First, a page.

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Saturday, September 22, 2007

What a Relief!
While hunting and pecking around Google News today, I found that,

On May 21, 2007, Kimball Electronics Group announced 214 workers will lose their jobs during the future closure of their Gaylord, Michigan plant. On July 31, 2007, The Department of Labor certified that the employees are eligible for benefits under the Trade Adjustment Assistance program, which covers workers who lose their jobs due to increased imports or shifting of production to offshore locations.

On August 17, 2007, Maine's Governor John Balducci received word from the U.S. Department of Labor that about 150 workers who lost their jobs after the closure of the Domtar paper mill in Baileyville will be eligible for benefits under the Trade Adjustment Assistance Program.

On August 23, 2007, "Union and labor representatives at Fraser Papers Inc. told a U.S. senator, a workforce representative and local town managers Friday afternoon that the company needs assistance to retrain its remaining labor force and laid-off workers." At the Madawaska, Maine paper mill, "Thirty-six workers at the mill are finishing their final shifts this weekend, another 45 employees have accepted early retirement buyouts, and the possibility remains that as many as 24 more could be accepting packages in the coming months. Another 45 employees face losing their jobs in the next few months. At the end of the latest cost-cutting measures announced by the company, the Madawaska papermaking mill will employ 680 people. Just 10 years ago the company had 1,245 workers at the Madawaska plant."

On August 31, 2007 the Department of Labor certified that 100 plant workers at Wellstone Investors LLC in Eulala, Alabama "might have become unemployed as a result of increased imports."

On September 2, 2007, the Winston-Salem Journal reported that over 1,000 jobs have been lost in Mt. Airy, North Carolina as five plants closed down over the summer. Although many workers will be eligible for benefits under the Trade Adjustment Assistance program, I wish them good luck in finding new jobs. "The next wave of layoffs [in North Carolina] is well under way, this one among white-collar urban workers, with call-center workers, X-ray technicians and software programmers losing jobs to workers in such distant places as India and the Philippines." Finally, "Several major area employers in the region have decided that they can save money by contracting with companies overseas for information-technology services. A short list includes Aon Corp., BB&T Corp., Dell Inc., GMAC Insurance and Wachovia Corp."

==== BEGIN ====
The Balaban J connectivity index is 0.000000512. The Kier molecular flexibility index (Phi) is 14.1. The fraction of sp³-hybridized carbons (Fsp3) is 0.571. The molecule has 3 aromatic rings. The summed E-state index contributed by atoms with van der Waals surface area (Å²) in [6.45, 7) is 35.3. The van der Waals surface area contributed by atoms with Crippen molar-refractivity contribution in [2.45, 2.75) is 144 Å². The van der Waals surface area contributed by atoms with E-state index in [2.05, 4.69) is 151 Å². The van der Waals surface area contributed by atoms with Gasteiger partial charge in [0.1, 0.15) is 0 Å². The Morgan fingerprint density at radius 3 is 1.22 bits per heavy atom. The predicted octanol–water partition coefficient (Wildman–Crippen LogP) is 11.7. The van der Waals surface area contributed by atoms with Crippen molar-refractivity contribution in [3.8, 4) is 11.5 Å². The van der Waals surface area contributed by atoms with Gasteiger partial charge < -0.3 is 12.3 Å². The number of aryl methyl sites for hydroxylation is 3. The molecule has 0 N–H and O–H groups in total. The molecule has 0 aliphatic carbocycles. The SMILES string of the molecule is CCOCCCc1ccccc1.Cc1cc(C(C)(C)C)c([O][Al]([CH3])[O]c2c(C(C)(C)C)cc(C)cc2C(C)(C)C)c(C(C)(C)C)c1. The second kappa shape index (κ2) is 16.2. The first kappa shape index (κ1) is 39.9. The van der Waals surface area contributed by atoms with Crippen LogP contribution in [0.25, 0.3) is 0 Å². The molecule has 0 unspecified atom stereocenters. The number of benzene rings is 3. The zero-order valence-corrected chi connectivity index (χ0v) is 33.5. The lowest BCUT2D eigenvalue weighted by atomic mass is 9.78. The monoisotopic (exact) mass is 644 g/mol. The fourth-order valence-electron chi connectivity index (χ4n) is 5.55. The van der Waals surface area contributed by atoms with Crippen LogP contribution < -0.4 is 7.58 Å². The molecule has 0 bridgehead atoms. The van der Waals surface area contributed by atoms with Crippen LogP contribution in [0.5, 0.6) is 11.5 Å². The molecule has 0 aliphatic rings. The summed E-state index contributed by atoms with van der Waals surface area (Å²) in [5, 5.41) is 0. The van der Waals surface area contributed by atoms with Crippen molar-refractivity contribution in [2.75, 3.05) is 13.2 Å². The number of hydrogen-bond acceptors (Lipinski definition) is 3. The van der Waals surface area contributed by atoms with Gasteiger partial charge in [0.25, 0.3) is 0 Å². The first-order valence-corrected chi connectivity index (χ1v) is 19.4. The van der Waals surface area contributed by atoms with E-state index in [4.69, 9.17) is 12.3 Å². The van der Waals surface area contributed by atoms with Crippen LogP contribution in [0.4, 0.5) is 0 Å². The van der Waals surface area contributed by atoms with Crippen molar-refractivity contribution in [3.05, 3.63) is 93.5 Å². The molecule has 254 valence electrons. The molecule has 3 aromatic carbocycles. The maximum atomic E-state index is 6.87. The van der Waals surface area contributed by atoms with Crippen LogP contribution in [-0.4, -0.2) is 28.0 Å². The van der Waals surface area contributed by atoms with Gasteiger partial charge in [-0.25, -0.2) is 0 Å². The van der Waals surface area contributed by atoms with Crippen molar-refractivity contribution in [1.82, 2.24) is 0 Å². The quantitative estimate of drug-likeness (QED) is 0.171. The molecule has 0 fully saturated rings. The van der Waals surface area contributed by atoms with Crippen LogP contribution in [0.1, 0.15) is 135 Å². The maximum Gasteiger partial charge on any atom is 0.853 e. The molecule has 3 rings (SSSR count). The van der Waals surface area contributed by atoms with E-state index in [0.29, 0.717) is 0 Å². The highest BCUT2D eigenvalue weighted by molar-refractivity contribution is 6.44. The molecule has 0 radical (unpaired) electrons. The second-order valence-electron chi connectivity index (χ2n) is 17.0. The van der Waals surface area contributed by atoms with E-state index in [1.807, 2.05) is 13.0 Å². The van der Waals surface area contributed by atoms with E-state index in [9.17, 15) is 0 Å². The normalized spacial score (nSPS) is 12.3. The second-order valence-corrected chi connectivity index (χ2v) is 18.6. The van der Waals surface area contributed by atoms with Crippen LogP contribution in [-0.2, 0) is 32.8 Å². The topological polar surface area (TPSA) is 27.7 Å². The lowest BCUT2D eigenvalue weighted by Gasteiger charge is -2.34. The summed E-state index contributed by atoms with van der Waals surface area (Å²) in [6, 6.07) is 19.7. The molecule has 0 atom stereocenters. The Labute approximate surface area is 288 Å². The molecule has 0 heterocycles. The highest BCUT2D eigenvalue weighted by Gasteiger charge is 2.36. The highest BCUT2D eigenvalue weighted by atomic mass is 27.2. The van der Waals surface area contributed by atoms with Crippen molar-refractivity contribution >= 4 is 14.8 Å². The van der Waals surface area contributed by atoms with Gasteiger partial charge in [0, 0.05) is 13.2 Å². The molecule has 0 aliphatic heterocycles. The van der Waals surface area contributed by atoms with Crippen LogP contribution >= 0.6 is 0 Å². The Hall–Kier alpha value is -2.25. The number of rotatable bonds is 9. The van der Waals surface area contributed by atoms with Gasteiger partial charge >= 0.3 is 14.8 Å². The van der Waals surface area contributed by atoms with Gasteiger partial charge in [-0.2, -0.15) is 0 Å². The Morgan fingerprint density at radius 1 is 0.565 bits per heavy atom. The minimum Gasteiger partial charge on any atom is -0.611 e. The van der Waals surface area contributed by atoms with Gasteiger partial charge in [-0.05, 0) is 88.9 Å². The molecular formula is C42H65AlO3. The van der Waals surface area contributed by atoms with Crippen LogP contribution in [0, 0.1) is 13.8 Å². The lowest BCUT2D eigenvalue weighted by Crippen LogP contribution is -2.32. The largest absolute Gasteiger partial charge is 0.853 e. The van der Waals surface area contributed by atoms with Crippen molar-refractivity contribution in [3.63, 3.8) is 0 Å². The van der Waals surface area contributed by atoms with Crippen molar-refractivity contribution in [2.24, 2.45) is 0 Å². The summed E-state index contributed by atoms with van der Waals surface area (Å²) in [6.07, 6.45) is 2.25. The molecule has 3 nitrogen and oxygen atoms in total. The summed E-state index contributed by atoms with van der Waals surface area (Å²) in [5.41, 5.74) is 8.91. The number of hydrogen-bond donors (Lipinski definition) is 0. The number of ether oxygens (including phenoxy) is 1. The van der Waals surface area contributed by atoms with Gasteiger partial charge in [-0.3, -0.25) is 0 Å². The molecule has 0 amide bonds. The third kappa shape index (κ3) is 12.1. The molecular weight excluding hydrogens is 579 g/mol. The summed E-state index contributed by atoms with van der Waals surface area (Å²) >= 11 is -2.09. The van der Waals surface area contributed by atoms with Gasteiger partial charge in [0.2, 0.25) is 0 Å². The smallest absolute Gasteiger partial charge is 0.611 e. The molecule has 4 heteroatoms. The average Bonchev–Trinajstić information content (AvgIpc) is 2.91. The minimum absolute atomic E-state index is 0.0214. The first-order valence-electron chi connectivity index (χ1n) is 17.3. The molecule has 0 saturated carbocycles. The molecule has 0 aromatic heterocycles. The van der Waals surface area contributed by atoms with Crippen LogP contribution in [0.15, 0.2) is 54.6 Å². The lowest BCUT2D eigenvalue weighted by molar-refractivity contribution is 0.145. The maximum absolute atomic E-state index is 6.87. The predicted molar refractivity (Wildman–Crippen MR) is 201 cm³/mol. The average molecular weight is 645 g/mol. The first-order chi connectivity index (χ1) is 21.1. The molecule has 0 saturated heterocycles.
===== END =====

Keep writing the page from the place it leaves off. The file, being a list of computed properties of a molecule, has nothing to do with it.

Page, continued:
On September 10, 2007, a meeting was scheduled to discuss the plans to close the Intec Groups Newton County, Indiana auto parts plant by the end of the year. Intec plans to "....lay off 99 workers by Oct. 1 and eliminate 170 total positions by December. "

On September 13, 2007, the Department of Labor approved Micron Technology's "...request for federal aid to help the more than 1,000 workers the company has laid off in the Boise area since June."

On September 14, 2007, the Republican-American News out of Waterbury, Connecticut reported that "A total of 33 employees laid off recently by Risdon International Inc. can apply for extra help while looking for work under a federal program that aids workers who lose their jobs because of foreign competition, state labor officials said."

On September 19, 2007, "....Carhartt Inc. officials told workers that 33 employees will be laid off, effective Dec. 31." The layoffs are necessary as the company converts the Galesburg, Illinois sewing plant to a distribution plant. "....although Carhartt manufactures more workwear in the U.S. than any company; 96 percent of the product produced domestically by the entire industry is made outside the U.S., making adjustments necessary."

On September 20, 2007, the Kansas City Star reported that (former Michigan governor) John Engler, the current president of the National Association of Manufacturers, seems to think that the American manufacturing industry is in pretty good shape right now. "...we think some of the fundamentals in the U.S. economy are still pretty strong as far as manufacturing is concerned." Engler said. He continued “Exports are up, and productivity is increasing for U.S. manufacturers. We just want to see steady progress being made.”

Whew!! Thank heavens for the reassuring words of John Engler! I was starting to get worried for a moment.

(Cross-posted at Carrie's Nation.)

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